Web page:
That’s not to mention the fact that CO2 isn’t the only gas that’s contributing to climate change, and it’s more complicated than just greenhouse gasses. In addition to the sun, every bit of energy we release from a stored form creates heat, and that heat has to escape the planet somehow. In theory it radiates relatively slowly from the earth (radiation is the slowest form of heat transmission) but greenhouse gasses slow that process which results in global warming. We could have a situation where even if we were able to sequester many tons of CO2 and methane from the atmosphere, the population is growing wildly, which means more energy use, which means more heat which raises ocean temperatures, increasing cloud coverage which itself traps heat.
Either way, sequestering carbon is a good idea, turning it into fuel is a terrible idea, fixing the planet probably won’t be profitable, so we need to remove that right from the equation, and even if we sequester tons and tons of CO2, we’re still far from out of the woods.
Plant shellfish. Calcium Carbonate. Get a nice meal out of it too.
I have, and that’s not really an accurate summation of CLT not the possibilities in using it in structures.
First off, CLT elements are often used in place of steel, which is unquestionably heavier than mass timber.
On the other hand, production of other fuels requires a bunch of energy too.
A better question might be: what is a “synthetic, low-carbon fuel”, anyway?
I’m still a bit skeptical. This is basically a more efficient way to concentrate CO2 from the air. It doesn’t really solve the sequestration part. Using the Sabatier reaction to produce hydrocarbon fuels is certainly useful for cases that can’t easily be electrified (like airplanes), but ultimately we actually want to “permanently” remove a lot of CO2 from the air. There are basically three ways: form a solid that is energetically cheap like CaCO3. The problem is that most available precurors to such reactions are already carbonated. We bake CaCO3 to release CO2 and make quicklime (CaO). Option 2 is to form something energetically costly like hydrocarbons and sequester them. Basically turn energy back into fuel and bury the fuel. This makes the most sense but is obviously expensive and inefficient. Option 3 is to bury the CO2 as a gas by pumping it back into abandoned oil and gas wells at high pressure. This is the cheapest solution, but raises the problem of controlling leaks.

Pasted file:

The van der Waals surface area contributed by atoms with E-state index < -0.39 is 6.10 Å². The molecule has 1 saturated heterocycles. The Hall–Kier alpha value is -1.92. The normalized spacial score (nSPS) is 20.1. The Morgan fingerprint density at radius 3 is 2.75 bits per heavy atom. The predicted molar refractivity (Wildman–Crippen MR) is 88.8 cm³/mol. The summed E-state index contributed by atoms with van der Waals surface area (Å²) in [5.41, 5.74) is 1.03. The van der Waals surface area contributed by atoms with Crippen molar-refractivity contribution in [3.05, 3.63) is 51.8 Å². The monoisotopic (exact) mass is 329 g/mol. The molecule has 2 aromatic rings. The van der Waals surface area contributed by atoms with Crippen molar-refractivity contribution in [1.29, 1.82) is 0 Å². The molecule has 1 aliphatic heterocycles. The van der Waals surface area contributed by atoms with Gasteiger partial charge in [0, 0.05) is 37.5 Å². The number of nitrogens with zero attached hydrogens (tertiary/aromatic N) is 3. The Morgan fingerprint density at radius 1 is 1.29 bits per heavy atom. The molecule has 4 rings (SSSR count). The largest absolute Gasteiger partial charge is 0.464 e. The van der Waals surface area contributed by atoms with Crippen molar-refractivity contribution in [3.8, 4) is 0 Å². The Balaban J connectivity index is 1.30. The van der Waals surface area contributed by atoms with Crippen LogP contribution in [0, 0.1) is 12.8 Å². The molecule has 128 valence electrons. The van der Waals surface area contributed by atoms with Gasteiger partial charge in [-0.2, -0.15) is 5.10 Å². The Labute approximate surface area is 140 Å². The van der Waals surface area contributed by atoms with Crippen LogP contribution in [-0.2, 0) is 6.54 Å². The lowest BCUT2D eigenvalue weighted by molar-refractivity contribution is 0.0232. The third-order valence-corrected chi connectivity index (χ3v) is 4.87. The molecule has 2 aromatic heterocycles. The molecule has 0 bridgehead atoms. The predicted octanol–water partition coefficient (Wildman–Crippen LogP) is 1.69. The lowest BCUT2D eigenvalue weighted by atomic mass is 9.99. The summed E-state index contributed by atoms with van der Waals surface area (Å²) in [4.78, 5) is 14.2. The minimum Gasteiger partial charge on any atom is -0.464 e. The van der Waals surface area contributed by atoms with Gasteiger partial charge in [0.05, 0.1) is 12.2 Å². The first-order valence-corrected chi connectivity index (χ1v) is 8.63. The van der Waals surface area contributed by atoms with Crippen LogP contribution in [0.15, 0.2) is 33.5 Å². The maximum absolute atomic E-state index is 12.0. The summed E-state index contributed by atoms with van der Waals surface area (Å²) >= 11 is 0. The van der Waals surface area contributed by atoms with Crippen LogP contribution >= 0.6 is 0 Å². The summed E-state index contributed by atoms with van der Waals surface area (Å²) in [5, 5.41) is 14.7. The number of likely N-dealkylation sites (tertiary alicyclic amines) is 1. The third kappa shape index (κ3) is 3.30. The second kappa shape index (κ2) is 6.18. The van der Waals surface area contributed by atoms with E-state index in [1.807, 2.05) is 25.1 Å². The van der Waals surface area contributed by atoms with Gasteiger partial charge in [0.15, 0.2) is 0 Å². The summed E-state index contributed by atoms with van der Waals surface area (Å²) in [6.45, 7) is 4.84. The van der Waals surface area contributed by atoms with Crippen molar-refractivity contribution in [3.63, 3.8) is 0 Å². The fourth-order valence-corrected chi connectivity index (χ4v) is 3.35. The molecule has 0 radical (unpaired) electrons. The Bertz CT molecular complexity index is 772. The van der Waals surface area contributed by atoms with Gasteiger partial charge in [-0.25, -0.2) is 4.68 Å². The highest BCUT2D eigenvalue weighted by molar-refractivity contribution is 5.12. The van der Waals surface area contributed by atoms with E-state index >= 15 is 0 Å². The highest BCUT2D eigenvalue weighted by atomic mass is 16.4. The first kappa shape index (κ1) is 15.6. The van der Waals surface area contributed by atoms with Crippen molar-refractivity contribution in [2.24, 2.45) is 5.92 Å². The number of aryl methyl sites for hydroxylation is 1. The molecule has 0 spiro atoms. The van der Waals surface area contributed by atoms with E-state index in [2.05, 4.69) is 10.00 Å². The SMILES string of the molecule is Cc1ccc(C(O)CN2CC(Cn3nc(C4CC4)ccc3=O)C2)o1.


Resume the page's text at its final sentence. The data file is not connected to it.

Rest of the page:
Making a usable fuel without having to extract and refine crude oil makes good sense to me, it that we don’t end up with left overs that they are forced to turn into some other product (read : plastics, which get dumped everywhere, all over the world). Obviously, its not going to be the sole saviour we would all like to see, but it is part of the answer.
What’s wrong with leaving the trees to grow, die, and rot naturally? Do forests not replace fallen trees as a matter of course?
Mulch is a great option and greatly reduces the amount of chemical fertilizer we use to grow our food.
The amount of heat from combustion is insignificant and is not cumulative like GHGs (which contribute to GW as long as they remain in the atmosphere).
the water can’t be too acidic though.
Glad to see that an engineering solution is becoming more affordable. However, ecosystem solutions may be even more affordable and useful, given that the engineering solution is designed to produce a carbon-based fuel which will be burned and re-release CO2 into the atmosphere.
According to this 2013 article (https://www.scidev.net/global/desert-science/news/desert-plantations-could-help-capture-carbon.html), a hectare of jatropha trees planted in desert environments has an estimated cost of $56-84 per ton of CO2, cheaper even without taking the re-release of CO2 into account and probably cheaper now than in 2013.
I would also suggest the book Geotherapy: Innovative Methods of Soil Fertility Restoration, Carbon Sequestration, and Reversing CO2 Increase (https://www.crcpress.com/Geotherapy-Innovative-Methods-of-Soil-Fertility-Restoration-Carbon-Sequestration/Goreau-Larson-Campe/p/book/9781466595392), a peer-reviewed compendium of existing techniques that improve soil quality while increasing carbon drawdown through agriculture and forestry.
Other methods, which include water management and ocean farming versions of geotherapy, can be found in the proceedings of the conferences sponsored by Biodiversity for a Livable Climate at their website, http://bio4climate.org
If anyone is interested, my notes on the book Drawdown are available at http://hubeventsnotes.blogspot.com/2017/09/drawdown.html
About 15 years ago, I did a few back-of-the-envelope calculations while on a school field trip (yeah, I was that kid) and said to a friend, “You know, it looks like it would take about 3-4% of GDP, sustained each year, to solve global warming. Why don’t we just do it? Would it really be so bad to lower our standard of living to where it was two years ago?”
Today, I do know the answer(s) to why we haven’t done it. But they’re just as unsatisfying as ever.